As another new study puts it, between 1983 and 2013, “the wealthiest Americans—members of the Forbes 400 list—saw their net worths increase by 736 percent during that period, on average.  If those trends persist for another 30 years, the average white family’s net worth will grow by $18,000 per year, but black and Hispanic households would only see theirs grow by $750 and $2,250 per year, respectively…  ‘[Economist] Thomas Picketty said that, left uninterrupted, we would move toward a hereditary aristocracy of wealth,’ says Chuck Collins, one of the study’s authors. ‘What he didn’t say is that in the United States, that would be almost entirely a white aristocracy of wealth.'”


Update: August 7, 2016 – Black August, The Elections and What HAS to be a Myth of Buying Power

It’s Black August and the presidential election season!  And right on time to remind us of the incredible inequality that exists and its impact on what is only nominally a “democracy.” Or, better put in question form by George Jackson, “what good is the vote after the fact of monopoly capital?”  In just this brief clip from a recent article on the wealthiest U.S. citizens and how the ridiculous $2 billion projected to be spent on the presidential election would be nothing to the richest 100, we see once again how absurd it is to compare the “power” to consume trinkets with the power to own, rule and both decide who runs for office and actually benefit from one or another election victory:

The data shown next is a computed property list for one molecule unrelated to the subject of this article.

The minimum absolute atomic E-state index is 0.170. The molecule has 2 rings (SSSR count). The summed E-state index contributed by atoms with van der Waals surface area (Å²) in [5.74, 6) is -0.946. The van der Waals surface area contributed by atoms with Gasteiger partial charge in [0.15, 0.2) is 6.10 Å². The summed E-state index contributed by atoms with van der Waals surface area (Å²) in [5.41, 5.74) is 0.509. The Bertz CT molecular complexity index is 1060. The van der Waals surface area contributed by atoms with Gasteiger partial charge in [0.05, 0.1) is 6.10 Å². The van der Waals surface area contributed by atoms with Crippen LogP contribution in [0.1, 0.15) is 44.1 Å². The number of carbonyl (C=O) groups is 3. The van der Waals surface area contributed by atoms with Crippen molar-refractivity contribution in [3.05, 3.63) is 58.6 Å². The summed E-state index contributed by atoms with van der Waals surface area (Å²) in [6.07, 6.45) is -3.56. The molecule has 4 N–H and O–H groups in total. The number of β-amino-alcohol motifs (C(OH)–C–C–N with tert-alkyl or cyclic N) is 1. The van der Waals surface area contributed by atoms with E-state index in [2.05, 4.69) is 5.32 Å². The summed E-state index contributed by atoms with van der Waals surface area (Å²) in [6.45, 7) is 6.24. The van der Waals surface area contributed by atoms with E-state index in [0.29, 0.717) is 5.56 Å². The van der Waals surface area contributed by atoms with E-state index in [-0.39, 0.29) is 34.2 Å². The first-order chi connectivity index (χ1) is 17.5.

In the 2012 election cycle, the top 100 Super PAC donors accounted for 3.7 percent of the donor population but gave 80 percent percent of the money, a structure that roughly mirrors the makeup of U.S. society as a whole, where one percent of the population holds half of the total wealth. The ratio will likely tilt even further toward the Club of 106 during the 2016 cycle, thanks to two recent court decisions — McCutcheon and Citizens United — that loosened limits on individual donors and opened the door for Super PACs to raise and spend unlimited amounts of money (emphasis added).


Update: August 4, 2016 – Struggling a bit to Make the Case on Seattle Radio w Frank Barrow